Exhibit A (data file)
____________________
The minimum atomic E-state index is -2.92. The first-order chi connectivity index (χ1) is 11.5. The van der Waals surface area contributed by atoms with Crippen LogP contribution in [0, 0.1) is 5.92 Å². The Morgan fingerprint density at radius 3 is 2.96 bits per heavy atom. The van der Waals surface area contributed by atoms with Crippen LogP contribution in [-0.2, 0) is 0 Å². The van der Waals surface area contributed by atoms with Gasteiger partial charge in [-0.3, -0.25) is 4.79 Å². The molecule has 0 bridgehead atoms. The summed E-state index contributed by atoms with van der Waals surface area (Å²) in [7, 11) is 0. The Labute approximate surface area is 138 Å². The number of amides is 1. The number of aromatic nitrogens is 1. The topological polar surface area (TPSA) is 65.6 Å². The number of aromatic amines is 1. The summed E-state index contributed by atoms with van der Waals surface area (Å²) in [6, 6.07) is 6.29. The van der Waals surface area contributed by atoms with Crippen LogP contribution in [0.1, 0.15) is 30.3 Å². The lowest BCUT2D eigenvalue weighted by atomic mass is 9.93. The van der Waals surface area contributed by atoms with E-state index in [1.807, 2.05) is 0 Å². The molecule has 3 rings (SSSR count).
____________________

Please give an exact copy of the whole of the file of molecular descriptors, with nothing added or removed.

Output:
The minimum atomic E-state index is -2.92. The first-order chi connectivity index (χ1) is 11.5. The van der Waals surface area contributed by atoms with Crippen LogP contribution in [0, 0.1) is 5.92 Å². The Morgan fingerprint density at radius 3 is 2.96 bits per heavy atom. The van der Waals surface area contributed by atoms with Crippen LogP contribution in [-0.2, 0) is 0 Å². The van der Waals surface area contributed by atoms with Gasteiger partial charge in [-0.3, -0.25) is 4.79 Å². The molecule has 0 bridgehead atoms. The summed E-state index contributed by atoms with van der Waals surface area (Å²) in [7, 11) is 0. The Labute approximate surface area is 138 Å². The number of amides is 1. The number of aromatic nitrogens is 1. The topological polar surface area (TPSA) is 65.6 Å². The number of aromatic amines is 1. The summed E-state index contributed by atoms with van der Waals surface area (Å²) in [6, 6.07) is 6.29. The van der Waals surface area contributed by atoms with Crippen LogP contribution in [0.1, 0.15) is 30.3 Å². The lowest BCUT2D eigenvalue weighted by atomic mass is 9.93. The van der Waals surface area contributed by atoms with E-state index in [1.807, 2.05) is 0 Å². The molecule has 3 rings (SSSR count).